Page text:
HIIT, Your Best Shot at Being Fit

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High Intensity Interval Training, or HIIT, has been around for years but is finally coming into mainstream fitness for individuals of all ages and fitness levels. Several years ago, HIIT was incorporated into the training regimens of Olympic, Professional, and Collegiate athletes. The benefits of high intensity training for these athletes included higher VO2 Max, greater lung capacity, improved oxygen utilization, delayed onset of lactic acid build up in muscle cells, and greater overall output during practice, drills, games, and competitions.

That’s all good stuff, right? To the average person these improvements don’t mean much. What it does mean to the average person is this: burn a lot of calories in a short period of time while boosting your metabolism and improving your cardiovascular conditioning.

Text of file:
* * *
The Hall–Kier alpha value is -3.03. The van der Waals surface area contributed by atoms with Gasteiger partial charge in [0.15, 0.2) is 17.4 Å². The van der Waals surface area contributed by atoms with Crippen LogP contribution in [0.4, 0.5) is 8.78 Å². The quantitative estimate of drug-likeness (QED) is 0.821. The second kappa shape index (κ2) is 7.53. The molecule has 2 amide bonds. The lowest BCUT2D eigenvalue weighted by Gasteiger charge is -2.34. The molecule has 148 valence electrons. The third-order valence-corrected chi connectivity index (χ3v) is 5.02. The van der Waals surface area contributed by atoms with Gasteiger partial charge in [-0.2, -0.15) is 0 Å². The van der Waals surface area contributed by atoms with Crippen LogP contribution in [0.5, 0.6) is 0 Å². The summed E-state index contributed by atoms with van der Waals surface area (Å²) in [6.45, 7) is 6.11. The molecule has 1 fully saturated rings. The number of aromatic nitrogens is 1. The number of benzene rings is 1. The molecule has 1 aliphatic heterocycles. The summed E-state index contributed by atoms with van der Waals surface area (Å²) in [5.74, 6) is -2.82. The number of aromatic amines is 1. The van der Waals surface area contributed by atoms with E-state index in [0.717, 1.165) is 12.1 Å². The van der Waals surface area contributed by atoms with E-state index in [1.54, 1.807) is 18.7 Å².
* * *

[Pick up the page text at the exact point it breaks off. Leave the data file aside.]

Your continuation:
Many of my clients and friends complain of having to do long, tiresome, and boring cardio workouts that leave them wishing there was a better way to “get it done”. HIIT is the way to get it done in a shorter period of time but with a much higher intensity level. You really need to work your butt off to make this work for you!

To start, you must determine your Target Heart Rate Zone (THRZ). This can be done by clicking here. During HIIT, the goal is to get your heart rate up to the upper end of the THRZ, keep it there for a short period of time (1 -2 minutes), then bring it down to the middle of your THRZ for a short period of time, then back up again. This pattern should be performed for 20 to 30 minutes.

This type of training is called high intensity for a reason. It is challenging and tough to do. You will breath heavily and sweat a lot when performed properly. The goal is to get your heart rate up as high and as safe as possible in a short period of time in order to burn high amounts of calories. Depending on your training schedule, HIIT can be performed 2-3 times per week.